Bear and Dr Romane Cristescu go to work detecting wildlife after the fires.
Bear and Dr Romane Cristescu go to work detecting wildlife after the fires.

There’s Bear in there saving our koalas

Hollywood heavyweights Tom Hanks and Leonardo DiCaprio are fan boys of Bear the koala detection dog who found viral fame on the internet after the Cooroibah fires searching for surviving wildlife in the burnt out bushland.

Now Bear and his proud trainer Dr Romane Cristescu will be centre stage at the University of the Sunshine Coast for an update session with the Queensland Koala Crusaders on their latest research this Monday.

Their presentation comes after Dr Cristescu’s research colleague Associate Professor Celine Frere, the co-leader of the USC Detection Dogs for Conservation unit was presented with one of the state’s top scientific awards.

Tom Hanks is a fan of Bear the koala detection dog.
Tom Hanks is a fan of Bear the koala detection dog.

Assoc Prof Frere was named the Queensland Young Tall Poppy Scientist of the Year in Brisbane during the week for conservation work which has a real star attraction.

After watching Bear and his team’s detection feats post-fire, Hanks posted this tweet:

“This is a Disney movie that must be made – the story of Bear, the koala detection dog. That’s adorable.”

DiCaprio posted a video featuring a video on Bear and his handlers which noted these trained dogs sniff out koalas and helps them to safety.

“Hoping to save more koalas before it’s too late,” the video said.

Bear, who is credited with saving hundreds of koalas will be joined by his canine tracker buddies, Maya and Baxter at the USC session.

“We all saw the heartbreaking photos of koalas burnt, injured, traumatised and even dead but who could forget one little hero in his red boots venturing tirelessly through scorching stubble and ashes, in his search to locate koalas still clinging to burnt out trees unseen by human eyes?” QKC spokeswoman Eileen Walder said.

“Dr Cristescu’s wide range of interests all centre around how can we best help wildlife in a world dominated by humans.”

She will detail their work developing koala scat detection dog methods since 2011 and their drone-mounted thermal camera surveys since 2017.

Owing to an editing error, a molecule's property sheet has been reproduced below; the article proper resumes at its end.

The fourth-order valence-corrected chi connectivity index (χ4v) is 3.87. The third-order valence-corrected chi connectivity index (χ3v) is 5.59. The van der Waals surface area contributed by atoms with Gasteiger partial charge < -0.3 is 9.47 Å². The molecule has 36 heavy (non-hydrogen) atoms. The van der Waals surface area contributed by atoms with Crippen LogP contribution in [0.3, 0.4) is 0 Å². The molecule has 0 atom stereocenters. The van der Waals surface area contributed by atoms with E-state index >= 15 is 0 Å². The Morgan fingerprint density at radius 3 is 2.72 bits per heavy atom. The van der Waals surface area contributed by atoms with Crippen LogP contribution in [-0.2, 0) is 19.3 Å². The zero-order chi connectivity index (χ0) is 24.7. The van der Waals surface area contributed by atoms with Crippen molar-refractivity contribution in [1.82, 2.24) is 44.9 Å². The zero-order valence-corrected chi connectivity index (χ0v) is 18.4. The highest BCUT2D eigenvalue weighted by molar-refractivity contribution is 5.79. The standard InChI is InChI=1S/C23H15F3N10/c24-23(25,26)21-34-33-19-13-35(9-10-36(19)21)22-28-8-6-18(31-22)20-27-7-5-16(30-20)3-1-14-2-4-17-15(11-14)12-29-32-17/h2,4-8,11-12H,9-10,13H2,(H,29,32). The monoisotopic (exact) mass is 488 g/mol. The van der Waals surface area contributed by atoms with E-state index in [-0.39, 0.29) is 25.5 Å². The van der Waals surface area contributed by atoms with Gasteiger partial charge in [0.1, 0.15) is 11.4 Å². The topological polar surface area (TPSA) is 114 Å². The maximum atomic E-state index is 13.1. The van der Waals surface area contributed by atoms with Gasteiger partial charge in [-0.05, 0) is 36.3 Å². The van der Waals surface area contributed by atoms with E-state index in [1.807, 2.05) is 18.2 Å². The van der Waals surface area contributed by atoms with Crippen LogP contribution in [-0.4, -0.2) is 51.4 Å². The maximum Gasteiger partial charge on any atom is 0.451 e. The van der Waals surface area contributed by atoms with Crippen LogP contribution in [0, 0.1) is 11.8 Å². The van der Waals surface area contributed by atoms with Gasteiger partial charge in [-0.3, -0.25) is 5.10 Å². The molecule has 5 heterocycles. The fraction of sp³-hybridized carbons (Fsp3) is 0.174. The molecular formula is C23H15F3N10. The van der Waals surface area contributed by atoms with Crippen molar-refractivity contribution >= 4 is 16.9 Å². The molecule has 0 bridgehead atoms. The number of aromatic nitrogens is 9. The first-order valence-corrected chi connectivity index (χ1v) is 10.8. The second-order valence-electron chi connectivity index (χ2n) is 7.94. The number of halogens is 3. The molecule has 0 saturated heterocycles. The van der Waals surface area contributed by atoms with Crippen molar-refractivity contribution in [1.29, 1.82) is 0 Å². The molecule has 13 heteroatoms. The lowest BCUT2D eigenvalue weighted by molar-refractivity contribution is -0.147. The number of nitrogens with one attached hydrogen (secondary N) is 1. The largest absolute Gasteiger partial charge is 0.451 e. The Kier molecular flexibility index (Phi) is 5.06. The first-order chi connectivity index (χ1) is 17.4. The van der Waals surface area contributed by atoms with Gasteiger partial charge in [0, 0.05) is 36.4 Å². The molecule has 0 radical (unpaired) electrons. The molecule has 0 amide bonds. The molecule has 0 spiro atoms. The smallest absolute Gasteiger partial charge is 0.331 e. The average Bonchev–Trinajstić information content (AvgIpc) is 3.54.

Vice-Chancellor Professor Helen Bartlett congratulates Tall Poppy science award winner Celine Frere. IMAGE: Lou O'Brien
Vice-Chancellor Professor Helen Bartlett congratulates Tall Poppy science award winner Celine Frere. IMAGE: Lou O'Brien

The Detection Dogs for Conservation was formed at the University of the Sunshine Coast in 2015 and has grown to include four detection dogs as researchers looking into landscape ecology, wildlife disease, conservation genetics and innovation for conservation.

After her award presentation, Dr Frere said: “Science is critical to our understanding of the world and, certainly in my field, how we manage our resources to protect our precious ecosystems.

“The team has featured in news media across the world since we worked with the International Fund for Animal Welfare to deploy detection dog Bear to find injured and displaced koalas following bushfires across New South Wales and Queensland,” Dr Frere said.

USC Vice-Chancellor Helen Bartlett said Dr Frere’s scientific outputs had helped the university gain a well above world standard rating in the fields of ecology and environmental sciences in the Excellence in Research Australia benchmarking.

The QKC information session will be held at the USC, Monday September7 at 5.30pm building K, Lecture Theatre 2.


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